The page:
An even more ambitious step would be to create longitudinal micro-datasets where individuals are followed in terms of family, education, work, health and other characteristics so as to be able to fully evaluate the effect of economic policy.
Gender-specific analysis of labour market conditions and economic outcomes exist for several countries, see e.g. Khitarishvili (2016). However, there is a vast array of dimensions and mechanisms within the field of research about economic gender equality in need of further investigation, particularly incorporating deep knowledge about country-specific economic circumstances.
As discussed in Section 2, the correlation between gender equality and economic development is generally strong but the direction of causality is unclear. There is therefore scope to analyse the precise nature of the gender inequality within each transition economy with respect to the driving forces of economic growth. Are there, for example, any differences in accumulation of human capital at young age between men and women? Are women able to capitalize on their human capital in the labour market? Are there regulations in place impeding women to work in certain sectors and how is the availability of childcare? Is male mortality higher than female mortality – as has been the case in some transition countries in recent years?
In Section 3 about gender inequality in human capital, there are several dimensions that need country-specific contextualization. Higher education has generally undergone a feminization during recent decades in many transition economies, but not in all. To map such trends, it is essential both to analyse whether the economy capitalizes on women’s newly gained human capital and to study why men are becoming less present in higher education. Moreover, by field of study, transition economies have been exceptionally gender equal in math from an international perspective. One could try to exploit such an advantage by channelling women into programming and IT. This could provide transition economies with a considerable comparative advantage by them using their talent pool better than most countries.
Regarding gender inequality in the labour market, there are a number of interesting research projects that must be pursued at the country level as exemplified in Section 5. For instance, in Moldova there is only a tiny gender gap in labour force participation. While this can pass as an indication of a gender equal labour market, in reality it masks a highly (horizontally and vertically) gender segregated labour market, which might also be one explanation of Moldova’s elevated rates of human trafficking – see further World Bank (2014).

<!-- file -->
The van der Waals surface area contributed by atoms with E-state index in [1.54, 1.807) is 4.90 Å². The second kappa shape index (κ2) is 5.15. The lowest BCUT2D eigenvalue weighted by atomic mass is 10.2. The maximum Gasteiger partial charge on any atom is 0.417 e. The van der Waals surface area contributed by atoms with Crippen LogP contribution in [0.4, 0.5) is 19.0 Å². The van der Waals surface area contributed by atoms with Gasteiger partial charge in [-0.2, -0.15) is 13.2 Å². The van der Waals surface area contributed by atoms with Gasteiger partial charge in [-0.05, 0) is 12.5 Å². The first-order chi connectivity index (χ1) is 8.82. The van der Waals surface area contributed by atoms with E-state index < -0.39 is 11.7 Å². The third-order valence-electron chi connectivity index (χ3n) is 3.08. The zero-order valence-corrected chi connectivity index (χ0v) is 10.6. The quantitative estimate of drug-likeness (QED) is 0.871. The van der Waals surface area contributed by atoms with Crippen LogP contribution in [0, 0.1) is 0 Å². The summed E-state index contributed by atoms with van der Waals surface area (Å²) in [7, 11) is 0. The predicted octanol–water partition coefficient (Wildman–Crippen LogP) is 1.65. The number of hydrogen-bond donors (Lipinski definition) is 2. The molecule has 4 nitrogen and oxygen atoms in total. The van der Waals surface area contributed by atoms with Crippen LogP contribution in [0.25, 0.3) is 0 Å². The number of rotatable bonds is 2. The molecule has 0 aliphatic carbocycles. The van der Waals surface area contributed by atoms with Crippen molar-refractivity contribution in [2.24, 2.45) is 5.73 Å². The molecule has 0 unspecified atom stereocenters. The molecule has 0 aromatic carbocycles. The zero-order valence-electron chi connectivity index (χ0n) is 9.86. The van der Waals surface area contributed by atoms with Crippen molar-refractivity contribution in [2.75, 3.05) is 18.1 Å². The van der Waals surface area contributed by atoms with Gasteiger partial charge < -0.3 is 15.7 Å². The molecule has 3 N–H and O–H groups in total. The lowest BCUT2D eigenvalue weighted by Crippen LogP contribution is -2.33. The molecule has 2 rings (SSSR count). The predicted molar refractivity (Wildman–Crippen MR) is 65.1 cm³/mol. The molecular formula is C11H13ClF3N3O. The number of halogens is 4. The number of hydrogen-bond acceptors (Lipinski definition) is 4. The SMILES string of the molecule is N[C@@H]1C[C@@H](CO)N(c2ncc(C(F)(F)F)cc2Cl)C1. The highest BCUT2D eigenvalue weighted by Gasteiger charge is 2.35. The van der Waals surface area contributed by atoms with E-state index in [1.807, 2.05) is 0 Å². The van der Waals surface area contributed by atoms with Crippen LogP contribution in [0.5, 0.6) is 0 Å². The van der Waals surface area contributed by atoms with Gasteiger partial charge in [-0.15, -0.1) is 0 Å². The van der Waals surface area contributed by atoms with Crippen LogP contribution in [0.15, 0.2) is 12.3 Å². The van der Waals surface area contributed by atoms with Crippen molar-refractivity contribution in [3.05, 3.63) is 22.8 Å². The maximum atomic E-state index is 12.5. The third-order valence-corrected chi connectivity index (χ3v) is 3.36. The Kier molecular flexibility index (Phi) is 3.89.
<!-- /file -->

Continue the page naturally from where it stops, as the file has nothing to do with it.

Gender inequality has been perceived as one of the most important dimension to both investigate and address by part of the international organizations working with development assistance. Three major policy areas can be identified, beyond the policy initiatives addressing basic health, violence against women and trafficking: a) the labour market; b) norms; and c) political representation. Regarding gender inequalities in the labour market, the trend is now for a deeper analysis attempting to identify the mechanisms at work in the labour market – see for instance Morton et al (2014).
The policy work on social norms is innovative and often uses surveys and interviews to map gender-specific stereotypes and expectations in order to provide a background and explanation for the wide gender differences in economic outcomes. World Bank (2012B) constitutes such an example, where gender norms are contextualized and at the same time put into a cross-country perspective. Here the attempts of involving men by at least mapping their attitudes are well on their way.
Lastly, there is a considerable amount of policy work – hand in hand with the extensive research on the topic – on women’s low degree of political representation. Introducing quotas for women in parliament is not enough to assure women’s political representation as overly evident in the report by the European Commission on the topic (European Commission, 2015). Further policy work is of the essence to support and ease the implementation of quotas and other measures to assure women’s political representation actually improves.
This report touches upon main gender issues in transition economies with a focus on economic dimensions, but essential human rights issues as equal access to health care and legislation, and policies against trafficking are, of course, presupposed. Ultimately gender equality is not a women’s issue. But women are the most engaged so far and efforts must continue to involve men and make them active stakeholders.
Even with the best intentions, it remains crucial to formulate actions on the basis of research. Given that economic resources for policy interventions are limited and that we strive for having policy-impact, continuous effort has to be made to let research inform policy on how to best use available resources.
Albanesi, S., and C. Olivetti (2016). “Gender Roles and Medical Progress”. Journal of Political Economy 124(3): 650-695.
Alesina, Alberto, Giuliano Paola and Nathan Nunn (2013). “On the Origins of Gender Roles: Women and the Plough”, Quarterly Journal of Economics 128(2): 469-530.
Babcock, Linda and Sara Laschever (2003). Women Don’t Ask: Negotiation and the Gender Divide. Princeton University Press, Princeton.